The border clashes began on October 8, a day after the Hamas-led invasion of southern Israel that killed some 1,200 people and sparked the war in Gaza, where more than 37,000 people have been killed, according to the Gaza Health Ministry.

Hezbollah began firing rockets into northern Israel to open what it called a “support front” for Hamas to withdraw Israeli troops from Gaza.

Israel responded, and the attacks spread across the border region. In northern Israel, 16 soldiers and 11 civilians were killed. In Lebanon, more than 450 people were killed — mostly combatants, but also 80-plus civilians and noncombatants.

The exchanges have intensified since early May, when Israel launched its invasion of the southern Gaza city of Rafah, coinciding with the start of the hot, dry forest fire season.

According to the Israel Nature and Parks Authority, Hezbollah attacks have burned 8,700 hectares (about 21,500 acres) in northern Israel since May.

Eli Mor of the Israel Fire and Rescue Service said that drones, which are much more accurate than missiles, often “come one after the other, the first one with a camera and the second one will shoot.”

“Every launch is a real threat,” Mor added.

In southern Lebanon, about 4,000 hectares (10,000 acres) have been burned by Israeli attacks, said George Mitri of the Land and Natural Resources Program at Balamand University. In the two years before that, he said, the total area burned annually in Lebanon was 500 to 600 hectares (1,200 to 1,500 acres).

Fire response

Security concerns hamper response in the first crucial hours of a fire. Firefighting aircraft are largely grounded for fear of being shot down. On the ground, firefighters often cannot move without military escorts.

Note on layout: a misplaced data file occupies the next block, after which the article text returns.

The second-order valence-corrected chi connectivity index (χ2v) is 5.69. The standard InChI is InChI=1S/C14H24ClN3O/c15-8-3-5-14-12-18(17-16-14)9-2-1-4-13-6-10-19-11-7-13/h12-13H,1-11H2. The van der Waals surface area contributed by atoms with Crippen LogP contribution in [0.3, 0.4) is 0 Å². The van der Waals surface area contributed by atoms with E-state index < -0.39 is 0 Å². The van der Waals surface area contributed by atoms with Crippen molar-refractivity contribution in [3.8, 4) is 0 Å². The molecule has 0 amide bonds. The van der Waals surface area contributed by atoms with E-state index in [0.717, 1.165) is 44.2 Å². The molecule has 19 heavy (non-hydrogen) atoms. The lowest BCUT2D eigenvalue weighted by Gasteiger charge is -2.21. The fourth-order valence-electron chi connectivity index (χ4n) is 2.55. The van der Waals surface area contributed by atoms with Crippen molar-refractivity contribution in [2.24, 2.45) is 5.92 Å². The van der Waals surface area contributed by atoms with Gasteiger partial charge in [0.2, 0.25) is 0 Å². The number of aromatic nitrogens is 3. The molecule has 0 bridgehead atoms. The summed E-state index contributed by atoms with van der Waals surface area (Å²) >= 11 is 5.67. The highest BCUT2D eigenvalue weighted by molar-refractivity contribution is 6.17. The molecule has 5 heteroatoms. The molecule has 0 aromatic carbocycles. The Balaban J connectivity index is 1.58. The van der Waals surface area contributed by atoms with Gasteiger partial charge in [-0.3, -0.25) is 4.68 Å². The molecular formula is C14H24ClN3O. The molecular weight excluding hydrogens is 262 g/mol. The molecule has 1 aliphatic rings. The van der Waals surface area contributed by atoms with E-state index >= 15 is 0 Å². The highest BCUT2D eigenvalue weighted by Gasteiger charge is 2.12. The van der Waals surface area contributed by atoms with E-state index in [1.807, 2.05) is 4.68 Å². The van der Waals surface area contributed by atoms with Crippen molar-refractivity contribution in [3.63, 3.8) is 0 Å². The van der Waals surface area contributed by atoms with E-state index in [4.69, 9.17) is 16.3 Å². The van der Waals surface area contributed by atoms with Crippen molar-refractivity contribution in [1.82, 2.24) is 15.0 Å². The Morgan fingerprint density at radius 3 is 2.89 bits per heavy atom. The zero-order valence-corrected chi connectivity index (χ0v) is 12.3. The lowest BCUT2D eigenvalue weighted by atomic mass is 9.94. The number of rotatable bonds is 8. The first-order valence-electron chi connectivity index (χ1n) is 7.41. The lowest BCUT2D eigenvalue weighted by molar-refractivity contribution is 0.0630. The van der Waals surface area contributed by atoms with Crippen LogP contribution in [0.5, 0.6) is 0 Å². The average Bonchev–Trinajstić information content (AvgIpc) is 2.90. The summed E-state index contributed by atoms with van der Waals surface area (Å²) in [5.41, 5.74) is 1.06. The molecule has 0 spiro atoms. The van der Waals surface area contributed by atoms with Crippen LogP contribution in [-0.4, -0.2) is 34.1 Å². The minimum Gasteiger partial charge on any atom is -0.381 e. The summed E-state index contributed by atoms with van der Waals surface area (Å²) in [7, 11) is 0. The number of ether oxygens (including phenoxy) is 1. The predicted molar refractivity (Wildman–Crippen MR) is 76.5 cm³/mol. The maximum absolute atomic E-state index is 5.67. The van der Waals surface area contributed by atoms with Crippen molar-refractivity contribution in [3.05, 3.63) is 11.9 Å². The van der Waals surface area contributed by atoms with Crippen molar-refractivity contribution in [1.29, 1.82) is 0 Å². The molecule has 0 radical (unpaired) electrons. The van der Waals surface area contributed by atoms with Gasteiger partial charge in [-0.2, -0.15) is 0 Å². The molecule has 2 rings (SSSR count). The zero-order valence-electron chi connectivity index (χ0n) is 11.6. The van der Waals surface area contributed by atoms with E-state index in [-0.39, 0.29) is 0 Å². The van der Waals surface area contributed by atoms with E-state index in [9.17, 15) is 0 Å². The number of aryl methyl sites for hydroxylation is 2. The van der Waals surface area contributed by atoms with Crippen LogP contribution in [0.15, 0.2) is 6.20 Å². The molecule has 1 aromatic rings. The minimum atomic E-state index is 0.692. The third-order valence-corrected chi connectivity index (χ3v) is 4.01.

“If we lose half an hour or an hour, it could take us an extra day or two days to get the fire under control,” said Mohammad Saadeh, head of the Chebaa civil defense station. The station responded to 27 fires in three weeks last month — nearly as many as in a normal year.

Across the border, Moran Arinovsky was the chef and now deputy commander of the emergency team at Kibbutz Manara. Together with about 10 others, he has fought more than 20 fires in the past two months.

Mor, of the Israel Fire and Rescue Service, said firefighters often have to select which victims to take on.

“Sometimes we have to give up open areas that pose no danger to people or cities,” Mor said.

The border areas are largely depopulated. The Israeli government evacuated a 4-kilometer strip at the beginning of the war, leaving only soldiers and emergency personnel. In Lebanon, there is no formal evacuation order, but large areas have become virtually uninhabitable.

Some 95,000 people in Lebanon and 60,000 people in Israel have been displaced for nine months.

Kibbutz Sde Nehemia was not evacuated and Efrat Eldan Schechter says she sometimes watches helplessly as the smoke plumes move closer to home.

“There is a psychological impact, the knowledge and the feeling that we are alone,” she said, because firefighters cannot reach certain areas.

The Israeli cowboys, who herd cattle in the Golan Heights, often work together to fight fires when firefighters cannot reach the scene quickly.

Schechter noted that news footage of flames racing across hills has drawn more attention to the conflict in her backyard, rather than just the war in Gaza. “It wasn’t until the fires started that we were in the headlines in Israel,” she said.

Israeli Prime Minister Benjamin Netanyahu has said that as fighting in Gaza subsides, Israel will send more troops to its northern border, opening a new front and increasing the risk of more devastating fires.

Koren said natural fires are a normal part of the forest life cycle and can promote ecodiversity, but not the conflict fires. “The moment that the fires happen over and over again is what causes the damage,” he said.


Lidman reported from northern Israel.